Is Collateral Damage An Acceptable Part of War?

Collateral damage to civilians is one of the most consistent elements of modern warfare. As bombing attacks continue to take deadlier and more impersonal forms, collateral damage is all but an assumed part of warfare, perhaps not celebrated, but at the same time not really regretted. In the context of foreign conflict, collateral damage is treated as something that simply happens, and no fault is attributed to the forces which cause civilian deaths and destruction to their property. This should not be, “collateral damage” in war is completely unacceptable in all circumstances.

So called “collateral damage” is morally unjustifiable because of the simple facts that civilians are not combatants, and they are not the property of the states which are warring with one another. The persons who are maimed and killed and their property which is damaged do not suddenly become part of either state which is at war simply because the governing body of the area in which they live has determined to battle with another state. These persons belong to themselves in the same way which they did in a time of peace, and have every moral right to their life, their freedom, and their property just as they did prior to the initiation of interstate conflict. Even if Nation A has a justifiable reason to go to war with Nation B, this does not justify causing harm (either intentionally or by neglect) to the citizens of nation B.

Who the specific target of an attack is is irrelevant to the question of whether civilian deaths are justifiable. It’s certainly the case that manslaughter due to neglect is less morally wicked than premeditated murder, but this does not mean that manslaughter is morally upright. Additionally it’s important to remember that the far and away majority of collateral damage in war is not entirely accidental. For example, Florin’s military identifies target X they wish to destroy in Guilder, but they realize they cannot deal with target X without harming bystanders Y, and they determine that destroying target X in Guilder is important enough to justify the harm caused to the civilians of Guilder. This ethical calculus is utterly wrong, however. There is no way to morally compare the value of or right to life of specific persons, each and every one has this right, and it is not suspended just because they find themselves in close physical proximity to an important person or place in a time of war.

It becomes far easier to accept the ethical calculus above when the issue is removed from our view, but what would our reaction be if it happened in our neighborhood? Imagine a police officer engaged in a high speed chase, following fast on the heels of a bank robber who was caught in the act. The police officer drives willy-nilly all over the road in pursuit of the thief, causing several traffic accidents. He still cannot catch the robber, so he begins opening fire on the car he’s chasing. He misses several times, and his shots accidentally kill two pedestrians. Finally one of his bullets takes out one of the tires of the car, and the bank robber is apprehended. Is the police officer a hero in our eyes? Of course not, he killed two innocent bystanders and caused massive property damage to persons who had nothing to do with the crimes of the robber. Change the players in this hypothetical to a terrorist being chased and a military following after him, and move the setting to the middle east, and all of the sudden we find it perfectly alright. There is a serious inconsistency here, and it needs to be addressed.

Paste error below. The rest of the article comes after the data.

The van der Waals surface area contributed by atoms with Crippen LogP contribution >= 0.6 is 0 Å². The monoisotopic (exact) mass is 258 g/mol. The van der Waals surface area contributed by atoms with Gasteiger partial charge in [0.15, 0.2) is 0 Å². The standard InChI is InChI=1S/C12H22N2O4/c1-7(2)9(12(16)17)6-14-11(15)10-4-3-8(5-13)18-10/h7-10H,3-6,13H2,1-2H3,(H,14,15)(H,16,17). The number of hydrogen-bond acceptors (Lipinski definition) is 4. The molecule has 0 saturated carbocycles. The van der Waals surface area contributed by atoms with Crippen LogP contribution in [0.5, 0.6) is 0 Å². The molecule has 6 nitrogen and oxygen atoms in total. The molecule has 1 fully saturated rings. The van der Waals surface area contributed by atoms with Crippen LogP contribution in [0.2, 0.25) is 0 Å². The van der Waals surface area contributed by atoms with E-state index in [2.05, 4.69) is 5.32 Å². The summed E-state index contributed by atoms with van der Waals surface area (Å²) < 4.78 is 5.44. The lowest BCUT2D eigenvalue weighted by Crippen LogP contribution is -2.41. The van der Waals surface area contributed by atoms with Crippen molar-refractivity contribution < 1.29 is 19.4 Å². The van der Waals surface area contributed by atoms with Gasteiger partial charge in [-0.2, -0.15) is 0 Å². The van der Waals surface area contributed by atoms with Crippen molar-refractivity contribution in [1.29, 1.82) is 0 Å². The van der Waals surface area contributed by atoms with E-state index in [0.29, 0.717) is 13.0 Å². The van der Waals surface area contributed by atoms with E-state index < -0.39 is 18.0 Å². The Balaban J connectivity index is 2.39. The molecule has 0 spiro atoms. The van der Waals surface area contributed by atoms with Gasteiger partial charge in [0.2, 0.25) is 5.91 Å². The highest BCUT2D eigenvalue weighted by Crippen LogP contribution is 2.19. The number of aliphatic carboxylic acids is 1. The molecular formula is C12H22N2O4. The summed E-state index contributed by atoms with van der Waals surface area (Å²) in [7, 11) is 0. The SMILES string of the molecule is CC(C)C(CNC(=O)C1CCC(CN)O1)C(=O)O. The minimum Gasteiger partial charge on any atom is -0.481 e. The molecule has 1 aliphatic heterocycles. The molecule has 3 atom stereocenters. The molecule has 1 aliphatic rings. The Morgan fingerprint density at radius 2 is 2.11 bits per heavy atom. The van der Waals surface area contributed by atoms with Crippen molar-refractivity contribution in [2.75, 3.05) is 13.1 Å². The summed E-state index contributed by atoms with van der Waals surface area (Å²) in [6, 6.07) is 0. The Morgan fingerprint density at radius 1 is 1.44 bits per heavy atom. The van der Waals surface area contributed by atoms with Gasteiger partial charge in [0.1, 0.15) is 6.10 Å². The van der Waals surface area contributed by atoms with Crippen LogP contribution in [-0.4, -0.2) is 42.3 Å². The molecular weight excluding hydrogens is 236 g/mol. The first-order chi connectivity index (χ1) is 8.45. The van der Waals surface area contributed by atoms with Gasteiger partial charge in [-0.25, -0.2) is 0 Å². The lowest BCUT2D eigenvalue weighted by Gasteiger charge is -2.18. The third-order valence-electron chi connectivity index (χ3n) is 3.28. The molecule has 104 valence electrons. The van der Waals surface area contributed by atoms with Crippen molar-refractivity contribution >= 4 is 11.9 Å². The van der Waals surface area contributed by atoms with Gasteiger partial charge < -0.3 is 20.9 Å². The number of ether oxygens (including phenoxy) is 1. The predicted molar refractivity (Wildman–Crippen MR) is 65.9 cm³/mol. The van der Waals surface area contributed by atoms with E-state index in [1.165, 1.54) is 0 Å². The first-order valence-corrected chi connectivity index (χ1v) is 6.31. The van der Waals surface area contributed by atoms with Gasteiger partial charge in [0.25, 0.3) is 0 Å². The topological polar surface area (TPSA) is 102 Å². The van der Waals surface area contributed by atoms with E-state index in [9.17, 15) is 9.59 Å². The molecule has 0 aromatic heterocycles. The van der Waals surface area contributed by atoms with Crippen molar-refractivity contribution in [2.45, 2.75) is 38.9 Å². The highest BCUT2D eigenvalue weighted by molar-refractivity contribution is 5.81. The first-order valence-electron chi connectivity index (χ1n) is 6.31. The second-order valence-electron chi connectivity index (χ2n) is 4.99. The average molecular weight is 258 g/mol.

Even though it is clear that collateral damage is completely unethical and unacceptable when removing the personality of individuals from the scenario, this cannot be done in the real world. Every civilian who dies due to collateral damage of an attack is a human being, one who has rights to his own life, one who has friends and family, one who has his own life to live that is completely separate from interstate conflict. The poor man whose situation requires him to live in a bad neighborhood is no more consenting to be mugged by a common thug than the civilian who lives in a region whose government is at war with another is consenting to be killed by a member of a military.

So called “collateral damage” causes the loss of real, human lives, and damage to the property of real human beings. Turning questions of how to wage war into a moral budgeting spreadsheet where the only goal is to make sure you kill more actual bad guys than you do civilians is not the solution. One civilian casualty is infinitely too many, and there is no moral justification for collateral damage in warfare.

Love God And Do What You Want

do you not know that your body is a temple of the Holy Spirit within you, whom you have from God?” This text from 1 Corinthians is definitely in the running for the most ripped out of context and misused verse in the New Testament. It is often (mis)used in order to condemn any number of acceptable Christian practices, from alcohol consumption, to eating genetically modified foods, to smoking tobacco, etc. The text is also used as more generally as a proof text for why Christians ought to exercise, eat healthy, and care for their bodies well out of an obligation to God.

While one could make the case that there is some level of obligation for Christians to pursue good health, there is no biblical support for a mandated form of Christian asceticism in order to maintain bodily health. That is not the main issue in this text, and it’s time to stop ripping it out of context and using it to promote this idea. This quote is from the end of Paul’s argument in 1 Corinthians 6 regarding sexual morality, this argument being particularly focused against the Corinthian believers who were continuing to visit temple prostitutes. If we wish to use this text to forbid a particular bodily sin, perhaps we should, you know, use it to forbid sexual immorality. Crazy idea.